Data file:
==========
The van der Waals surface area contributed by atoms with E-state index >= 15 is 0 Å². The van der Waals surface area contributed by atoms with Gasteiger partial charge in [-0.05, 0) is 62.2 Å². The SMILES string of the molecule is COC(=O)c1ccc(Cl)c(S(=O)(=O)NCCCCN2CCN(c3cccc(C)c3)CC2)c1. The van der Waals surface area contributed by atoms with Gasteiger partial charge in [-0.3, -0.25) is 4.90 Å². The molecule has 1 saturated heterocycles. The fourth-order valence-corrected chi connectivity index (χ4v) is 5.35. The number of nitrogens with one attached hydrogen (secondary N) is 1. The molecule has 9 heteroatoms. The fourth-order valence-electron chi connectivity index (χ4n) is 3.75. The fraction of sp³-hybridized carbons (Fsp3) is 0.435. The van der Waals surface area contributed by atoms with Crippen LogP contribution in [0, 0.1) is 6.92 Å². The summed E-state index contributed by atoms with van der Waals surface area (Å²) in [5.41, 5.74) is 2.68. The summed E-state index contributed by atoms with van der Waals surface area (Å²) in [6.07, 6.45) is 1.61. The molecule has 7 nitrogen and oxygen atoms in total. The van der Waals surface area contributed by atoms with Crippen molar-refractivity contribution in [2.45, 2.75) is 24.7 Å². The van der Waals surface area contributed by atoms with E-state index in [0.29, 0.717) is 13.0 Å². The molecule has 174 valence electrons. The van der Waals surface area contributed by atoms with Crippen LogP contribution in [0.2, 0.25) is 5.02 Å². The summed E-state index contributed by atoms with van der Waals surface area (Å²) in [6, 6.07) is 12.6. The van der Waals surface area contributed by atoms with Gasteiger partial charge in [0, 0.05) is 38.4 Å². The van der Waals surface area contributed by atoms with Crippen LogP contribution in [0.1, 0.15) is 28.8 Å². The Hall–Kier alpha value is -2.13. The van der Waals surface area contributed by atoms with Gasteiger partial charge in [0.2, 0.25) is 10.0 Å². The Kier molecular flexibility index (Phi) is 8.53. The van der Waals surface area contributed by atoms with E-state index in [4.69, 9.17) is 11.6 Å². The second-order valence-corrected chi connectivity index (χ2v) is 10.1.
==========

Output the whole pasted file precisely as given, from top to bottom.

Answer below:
The van der Waals surface area contributed by atoms with E-state index >= 15 is 0 Å². The van der Waals surface area contributed by atoms with Gasteiger partial charge in [-0.05, 0) is 62.2 Å². The SMILES string of the molecule is COC(=O)c1ccc(Cl)c(S(=O)(=O)NCCCCN2CCN(c3cccc(C)c3)CC2)c1. The van der Waals surface area contributed by atoms with Gasteiger partial charge in [-0.3, -0.25) is 4.90 Å². The molecule has 1 saturated heterocycles. The fourth-order valence-corrected chi connectivity index (χ4v) is 5.35. The number of nitrogens with one attached hydrogen (secondary N) is 1. The molecule has 9 heteroatoms. The fourth-order valence-electron chi connectivity index (χ4n) is 3.75. The fraction of sp³-hybridized carbons (Fsp3) is 0.435. The van der Waals surface area contributed by atoms with Crippen LogP contribution in [0, 0.1) is 6.92 Å². The summed E-state index contributed by atoms with van der Waals surface area (Å²) in [5.41, 5.74) is 2.68. The summed E-state index contributed by atoms with van der Waals surface area (Å²) in [6.07, 6.45) is 1.61. The molecule has 7 nitrogen and oxygen atoms in total. The van der Waals surface area contributed by atoms with Crippen molar-refractivity contribution in [2.45, 2.75) is 24.7 Å². The van der Waals surface area contributed by atoms with E-state index in [0.29, 0.717) is 13.0 Å². The molecule has 174 valence electrons. The van der Waals surface area contributed by atoms with Crippen LogP contribution in [0.2, 0.25) is 5.02 Å². The summed E-state index contributed by atoms with van der Waals surface area (Å²) in [6, 6.07) is 12.6. The van der Waals surface area contributed by atoms with Gasteiger partial charge in [0, 0.05) is 38.4 Å². The van der Waals surface area contributed by atoms with Crippen LogP contribution in [0.1, 0.15) is 28.8 Å². The Hall–Kier alpha value is -2.13. The van der Waals surface area contributed by atoms with Gasteiger partial charge in [0.2, 0.25) is 10.0 Å². The Kier molecular flexibility index (Phi) is 8.53. The van der Waals surface area contributed by atoms with E-state index in [4.69, 9.17) is 11.6 Å². The second-order valence-corrected chi connectivity index (χ2v) is 10.1.